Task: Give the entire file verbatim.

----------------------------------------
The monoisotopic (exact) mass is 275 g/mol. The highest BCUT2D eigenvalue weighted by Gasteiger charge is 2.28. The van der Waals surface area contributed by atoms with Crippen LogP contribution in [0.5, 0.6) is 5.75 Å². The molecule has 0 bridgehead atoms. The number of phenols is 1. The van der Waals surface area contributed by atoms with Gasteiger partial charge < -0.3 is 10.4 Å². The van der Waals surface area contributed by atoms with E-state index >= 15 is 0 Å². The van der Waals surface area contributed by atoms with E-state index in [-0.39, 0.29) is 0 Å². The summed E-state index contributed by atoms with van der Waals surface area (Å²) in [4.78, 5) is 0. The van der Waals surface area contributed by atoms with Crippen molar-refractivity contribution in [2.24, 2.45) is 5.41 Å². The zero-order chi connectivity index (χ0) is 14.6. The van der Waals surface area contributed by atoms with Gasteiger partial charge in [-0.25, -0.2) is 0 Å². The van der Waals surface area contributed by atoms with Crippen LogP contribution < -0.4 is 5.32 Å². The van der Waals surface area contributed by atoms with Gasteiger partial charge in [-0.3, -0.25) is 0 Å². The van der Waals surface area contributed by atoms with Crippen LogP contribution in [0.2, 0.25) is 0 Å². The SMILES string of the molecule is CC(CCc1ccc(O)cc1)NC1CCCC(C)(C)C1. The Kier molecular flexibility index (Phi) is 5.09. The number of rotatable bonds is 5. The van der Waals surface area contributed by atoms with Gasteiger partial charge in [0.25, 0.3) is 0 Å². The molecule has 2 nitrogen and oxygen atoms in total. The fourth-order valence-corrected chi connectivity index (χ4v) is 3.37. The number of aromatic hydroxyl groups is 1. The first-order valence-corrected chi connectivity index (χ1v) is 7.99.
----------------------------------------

The monoisotopic (exact) mass is 275 g/mol. The highest BCUT2D eigenvalue weighted by Gasteiger charge is 2.28. The van der Waals surface area contributed by atoms with Crippen LogP contribution in [0.5, 0.6) is 5.75 Å². The molecule has 0 bridgehead atoms. The number of phenols is 1. The van der Waals surface area contributed by atoms with Gasteiger partial charge < -0.3 is 10.4 Å². The van der Waals surface area contributed by atoms with E-state index >= 15 is 0 Å². The van der Waals surface area contributed by atoms with E-state index in [-0.39, 0.29) is 0 Å². The summed E-state index contributed by atoms with van der Waals surface area (Å²) in [4.78, 5) is 0. The van der Waals surface area contributed by atoms with Crippen molar-refractivity contribution in [2.24, 2.45) is 5.41 Å². The zero-order chi connectivity index (χ0) is 14.6. The van der Waals surface area contributed by atoms with Gasteiger partial charge in [-0.25, -0.2) is 0 Å². The van der Waals surface area contributed by atoms with Crippen LogP contribution < -0.4 is 5.32 Å². The van der Waals surface area contributed by atoms with Gasteiger partial charge in [-0.3, -0.25) is 0 Å². The van der Waals surface area contributed by atoms with Crippen LogP contribution in [0.2, 0.25) is 0 Å². The SMILES string of the molecule is CC(CCc1ccc(O)cc1)NC1CCCC(C)(C)C1. The Kier molecular flexibility index (Phi) is 5.09. The number of rotatable bonds is 5. The van der Waals surface area contributed by atoms with Gasteiger partial charge in [0.25, 0.3) is 0 Å². The molecule has 2 nitrogen and oxygen atoms in total. The fourth-order valence-corrected chi connectivity index (χ4v) is 3.37. The number of aromatic hydroxyl groups is 1. The first-order valence-corrected chi connectivity index (χ1v) is 7.99.